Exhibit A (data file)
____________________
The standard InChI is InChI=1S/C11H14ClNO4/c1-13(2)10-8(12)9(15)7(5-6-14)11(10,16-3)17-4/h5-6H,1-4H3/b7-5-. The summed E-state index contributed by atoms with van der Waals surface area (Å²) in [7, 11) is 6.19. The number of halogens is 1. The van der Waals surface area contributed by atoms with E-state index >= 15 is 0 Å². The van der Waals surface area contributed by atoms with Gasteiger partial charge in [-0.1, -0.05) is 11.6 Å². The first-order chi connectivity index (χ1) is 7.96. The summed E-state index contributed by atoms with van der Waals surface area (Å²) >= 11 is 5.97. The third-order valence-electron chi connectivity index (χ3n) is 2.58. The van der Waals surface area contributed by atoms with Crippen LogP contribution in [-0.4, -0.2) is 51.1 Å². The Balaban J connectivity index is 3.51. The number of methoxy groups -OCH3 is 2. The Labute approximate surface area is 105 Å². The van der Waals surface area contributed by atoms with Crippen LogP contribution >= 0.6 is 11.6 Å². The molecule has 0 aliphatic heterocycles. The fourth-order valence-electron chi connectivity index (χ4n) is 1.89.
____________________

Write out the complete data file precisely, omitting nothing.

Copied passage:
The standard InChI is InChI=1S/C11H14ClNO4/c1-13(2)10-8(12)9(15)7(5-6-14)11(10,16-3)17-4/h5-6H,1-4H3/b7-5-. The summed E-state index contributed by atoms with van der Waals surface area (Å²) in [7, 11) is 6.19. The number of halogens is 1. The van der Waals surface area contributed by atoms with E-state index >= 15 is 0 Å². The van der Waals surface area contributed by atoms with Gasteiger partial charge in [-0.1, -0.05) is 11.6 Å². The first-order chi connectivity index (χ1) is 7.96. The summed E-state index contributed by atoms with van der Waals surface area (Å²) >= 11 is 5.97. The third-order valence-electron chi connectivity index (χ3n) is 2.58. The van der Waals surface area contributed by atoms with Crippen LogP contribution in [-0.4, -0.2) is 51.1 Å². The Balaban J connectivity index is 3.51. The number of methoxy groups -OCH3 is 2. The Labute approximate surface area is 105 Å². The van der Waals surface area contributed by atoms with Crippen LogP contribution >= 0.6 is 11.6 Å². The molecule has 0 aliphatic heterocycles. The fourth-order valence-electron chi connectivity index (χ4n) is 1.89.